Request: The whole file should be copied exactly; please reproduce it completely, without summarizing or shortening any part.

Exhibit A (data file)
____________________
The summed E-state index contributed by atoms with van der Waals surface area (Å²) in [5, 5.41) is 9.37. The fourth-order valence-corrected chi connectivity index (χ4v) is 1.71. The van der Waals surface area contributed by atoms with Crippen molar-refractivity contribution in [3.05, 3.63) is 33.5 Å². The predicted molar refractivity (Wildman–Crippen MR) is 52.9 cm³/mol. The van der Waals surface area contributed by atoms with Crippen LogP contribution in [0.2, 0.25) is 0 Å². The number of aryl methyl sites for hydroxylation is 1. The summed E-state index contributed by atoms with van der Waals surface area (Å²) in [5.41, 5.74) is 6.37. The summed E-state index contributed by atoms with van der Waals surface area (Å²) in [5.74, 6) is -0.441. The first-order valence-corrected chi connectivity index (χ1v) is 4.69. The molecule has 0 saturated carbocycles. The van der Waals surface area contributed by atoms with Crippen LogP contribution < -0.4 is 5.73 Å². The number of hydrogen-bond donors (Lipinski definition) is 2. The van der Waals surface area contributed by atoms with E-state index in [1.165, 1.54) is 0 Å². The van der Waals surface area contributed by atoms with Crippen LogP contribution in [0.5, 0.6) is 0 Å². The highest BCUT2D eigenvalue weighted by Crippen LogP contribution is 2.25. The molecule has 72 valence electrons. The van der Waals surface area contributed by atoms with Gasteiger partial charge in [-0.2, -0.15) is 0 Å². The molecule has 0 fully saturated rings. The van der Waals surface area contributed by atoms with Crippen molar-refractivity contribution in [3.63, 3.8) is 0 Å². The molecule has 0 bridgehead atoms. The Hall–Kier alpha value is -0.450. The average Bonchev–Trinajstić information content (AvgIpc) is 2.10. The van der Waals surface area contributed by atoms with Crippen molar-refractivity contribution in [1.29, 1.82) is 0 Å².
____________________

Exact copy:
The summed E-state index contributed by atoms with van der Waals surface area (Å²) in [5, 5.41) is 9.37. The fourth-order valence-corrected chi connectivity index (χ4v) is 1.71. The van der Waals surface area contributed by atoms with Crippen molar-refractivity contribution in [3.05, 3.63) is 33.5 Å². The predicted molar refractivity (Wildman–Crippen MR) is 52.9 cm³/mol. The van der Waals surface area contributed by atoms with Crippen LogP contribution in [0.2, 0.25) is 0 Å². The number of aryl methyl sites for hydroxylation is 1. The summed E-state index contributed by atoms with van der Waals surface area (Å²) in [5.41, 5.74) is 6.37. The summed E-state index contributed by atoms with van der Waals surface area (Å²) in [5.74, 6) is -0.441. The first-order valence-corrected chi connectivity index (χ1v) is 4.69. The molecule has 0 saturated carbocycles. The van der Waals surface area contributed by atoms with Crippen LogP contribution < -0.4 is 5.73 Å². The number of hydrogen-bond donors (Lipinski definition) is 2. The van der Waals surface area contributed by atoms with E-state index in [1.165, 1.54) is 0 Å². The van der Waals surface area contributed by atoms with Crippen LogP contribution in [0.5, 0.6) is 0 Å². The highest BCUT2D eigenvalue weighted by Crippen LogP contribution is 2.25. The molecule has 72 valence electrons. The van der Waals surface area contributed by atoms with Gasteiger partial charge in [-0.2, -0.15) is 0 Å². The molecule has 0 fully saturated rings. The van der Waals surface area contributed by atoms with Crippen molar-refractivity contribution in [3.63, 3.8) is 0 Å². The molecule has 0 bridgehead atoms. The Hall–Kier alpha value is -0.450. The average Bonchev–Trinajstić information content (AvgIpc) is 2.10. The van der Waals surface area contributed by atoms with Crippen molar-refractivity contribution in [1.29, 1.82) is 0 Å².